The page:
Introduction
 
The Context
 
The National Center
 
Major Themes
 
Conclusion
 
Endnotes
 
About the National Center

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The National Center for Public Policy and Higher Education

The nation lacks an independent policy forum for orderly examination of the complex elements of long-term change and uncertainty that face our system of public and private higher education. The National Center for Public Policy and Higher Education has been created to fill this void. The Center will provide a public forum for policy analyses, and it will seek to engage leadersöfrom within and outside the education establishmentöin rethinking and reinvigorating the role of public policy in American higher education. By ãhigher education,ä the Center refers to all education and training after high school, including two- and four-year, public and private institutions.

The Center will have two closely related and central missions:

  1. To conduct public policy research and studies in areas relevant to the higher educational needs of the nation over the next 15 to 20 years.

  2. To stimulate public discussion and debate around the key higher education policy issues that face state and federal governments and that influence the current and emerging relationships of higher education and American society.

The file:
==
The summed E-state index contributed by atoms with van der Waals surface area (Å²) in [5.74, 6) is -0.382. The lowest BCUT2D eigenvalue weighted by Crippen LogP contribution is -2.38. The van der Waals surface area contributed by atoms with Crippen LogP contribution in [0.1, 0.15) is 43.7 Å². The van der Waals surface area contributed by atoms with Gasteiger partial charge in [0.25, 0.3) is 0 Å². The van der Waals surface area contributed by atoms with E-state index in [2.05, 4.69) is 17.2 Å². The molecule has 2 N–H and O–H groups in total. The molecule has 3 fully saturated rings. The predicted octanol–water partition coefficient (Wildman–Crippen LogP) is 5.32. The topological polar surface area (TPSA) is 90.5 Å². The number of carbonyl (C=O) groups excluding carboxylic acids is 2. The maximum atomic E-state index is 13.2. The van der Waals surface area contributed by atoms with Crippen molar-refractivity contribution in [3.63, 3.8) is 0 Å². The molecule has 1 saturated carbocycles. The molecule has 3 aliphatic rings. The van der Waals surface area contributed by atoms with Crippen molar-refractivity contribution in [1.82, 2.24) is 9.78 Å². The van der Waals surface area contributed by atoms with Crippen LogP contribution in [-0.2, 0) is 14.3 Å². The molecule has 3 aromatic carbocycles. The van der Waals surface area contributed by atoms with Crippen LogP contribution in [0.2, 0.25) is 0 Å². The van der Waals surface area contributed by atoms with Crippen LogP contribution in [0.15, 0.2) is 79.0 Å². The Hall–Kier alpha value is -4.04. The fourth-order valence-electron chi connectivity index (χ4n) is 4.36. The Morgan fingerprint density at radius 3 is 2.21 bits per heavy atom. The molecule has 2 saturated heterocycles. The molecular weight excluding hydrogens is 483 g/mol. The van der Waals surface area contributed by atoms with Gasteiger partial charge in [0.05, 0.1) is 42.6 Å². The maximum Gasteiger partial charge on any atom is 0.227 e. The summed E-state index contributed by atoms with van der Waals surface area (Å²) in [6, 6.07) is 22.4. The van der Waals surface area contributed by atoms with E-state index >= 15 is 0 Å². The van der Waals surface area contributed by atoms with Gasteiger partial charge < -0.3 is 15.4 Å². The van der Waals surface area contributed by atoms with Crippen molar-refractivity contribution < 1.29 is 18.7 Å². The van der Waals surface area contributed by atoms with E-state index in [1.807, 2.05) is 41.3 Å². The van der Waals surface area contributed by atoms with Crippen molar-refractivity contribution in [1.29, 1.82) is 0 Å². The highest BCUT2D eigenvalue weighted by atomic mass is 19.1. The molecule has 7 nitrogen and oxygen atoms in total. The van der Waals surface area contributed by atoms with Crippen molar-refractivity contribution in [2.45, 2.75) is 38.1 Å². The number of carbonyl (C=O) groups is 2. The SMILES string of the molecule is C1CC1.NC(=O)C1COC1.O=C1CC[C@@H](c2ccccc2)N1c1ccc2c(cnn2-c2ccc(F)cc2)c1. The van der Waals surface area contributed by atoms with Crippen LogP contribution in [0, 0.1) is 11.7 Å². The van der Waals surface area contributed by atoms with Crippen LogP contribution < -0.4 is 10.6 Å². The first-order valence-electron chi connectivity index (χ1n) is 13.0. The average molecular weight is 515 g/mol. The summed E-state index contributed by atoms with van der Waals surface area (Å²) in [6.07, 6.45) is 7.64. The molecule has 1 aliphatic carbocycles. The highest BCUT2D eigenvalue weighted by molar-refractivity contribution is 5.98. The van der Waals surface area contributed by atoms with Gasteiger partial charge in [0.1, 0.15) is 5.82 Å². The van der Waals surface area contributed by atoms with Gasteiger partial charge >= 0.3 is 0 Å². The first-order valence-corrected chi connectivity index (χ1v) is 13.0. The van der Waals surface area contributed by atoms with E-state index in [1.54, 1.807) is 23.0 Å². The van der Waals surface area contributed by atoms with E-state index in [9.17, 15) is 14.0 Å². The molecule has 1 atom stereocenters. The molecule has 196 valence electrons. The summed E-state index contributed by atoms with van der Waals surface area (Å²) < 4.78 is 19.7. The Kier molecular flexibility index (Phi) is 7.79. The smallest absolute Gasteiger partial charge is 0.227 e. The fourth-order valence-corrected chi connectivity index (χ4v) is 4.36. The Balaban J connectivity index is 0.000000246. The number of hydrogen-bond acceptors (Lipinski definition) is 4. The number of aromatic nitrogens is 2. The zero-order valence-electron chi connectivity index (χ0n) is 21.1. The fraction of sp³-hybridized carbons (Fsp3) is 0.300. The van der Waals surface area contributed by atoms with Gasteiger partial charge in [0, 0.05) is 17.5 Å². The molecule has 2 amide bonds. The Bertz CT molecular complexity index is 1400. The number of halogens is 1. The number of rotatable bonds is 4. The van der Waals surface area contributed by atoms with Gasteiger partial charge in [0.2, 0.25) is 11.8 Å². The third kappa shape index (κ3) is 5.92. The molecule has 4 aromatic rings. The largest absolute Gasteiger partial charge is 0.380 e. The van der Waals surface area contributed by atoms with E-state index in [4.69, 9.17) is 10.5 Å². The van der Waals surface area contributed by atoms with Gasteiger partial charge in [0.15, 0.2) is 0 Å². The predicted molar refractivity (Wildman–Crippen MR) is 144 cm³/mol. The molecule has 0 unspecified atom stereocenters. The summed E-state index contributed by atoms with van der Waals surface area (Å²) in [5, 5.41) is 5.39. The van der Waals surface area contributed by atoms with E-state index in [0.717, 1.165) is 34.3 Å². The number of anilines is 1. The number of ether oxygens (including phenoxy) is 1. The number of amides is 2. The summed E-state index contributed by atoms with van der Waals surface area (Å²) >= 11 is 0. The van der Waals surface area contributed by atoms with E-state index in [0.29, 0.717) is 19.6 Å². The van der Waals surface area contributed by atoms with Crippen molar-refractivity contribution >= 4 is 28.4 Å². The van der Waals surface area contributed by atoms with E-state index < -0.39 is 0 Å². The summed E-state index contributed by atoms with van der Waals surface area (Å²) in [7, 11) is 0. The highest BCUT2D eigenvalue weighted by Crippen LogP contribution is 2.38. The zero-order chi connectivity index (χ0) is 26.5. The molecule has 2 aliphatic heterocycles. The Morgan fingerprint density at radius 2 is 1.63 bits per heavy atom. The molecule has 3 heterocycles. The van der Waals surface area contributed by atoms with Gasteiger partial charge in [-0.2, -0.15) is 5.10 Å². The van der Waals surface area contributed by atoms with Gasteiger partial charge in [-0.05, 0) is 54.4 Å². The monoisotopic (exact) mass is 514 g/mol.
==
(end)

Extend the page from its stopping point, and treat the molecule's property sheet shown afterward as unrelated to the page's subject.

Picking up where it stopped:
The Center will focus primarily on the ãpublic policy infrastructureä of higher educationöthat is, on such questions as: Who is, and who should be, served by higher education? How do, and how should, public subsidies, federal and state financing mechanisms and state organizational and decision-making structures encourage or impede colleges and universities in serving the public purposes of higher education? The Center will frame the issues that it addresses from the perspective of the ãoutside looking in.ä This perspective will allow it to articulate the broad public interest and consider public policies that will best enable higher education to respond to societal needs and changes over the long term.

Public policies, including those controlling governance and finance, are means and not ends for achieving educational and societal purposes. For this reason, these purposes must themselves be made explicit, refined and, perhaps, redefined as part of the policy analysis and public discourse.

It is essential that the Center have the dual missions of policy analysis and public discourse. In earlier times, a general consensus in the states and in the nation allowed those concerned with public policy to direct their studies, analyses and recommendations to a relatively narrow audienceöthat is, to state and federal officials and to leaders of higher education. Public support for the actions of government and higher education were assumed as a given. But the broad, implicit consensus on critical aspects of higher education has eroded. For example:

  • Public opinion research commissioned by the American Council on Education and the California Higher Education Policy Center in recent years found broad, but not deep, support for higher education. They found the general public focused on issues of access and opportunity while, at the same time, opinion leaders were highly skeptical of higher educationâs effectiveness, organization, financing, and costs.11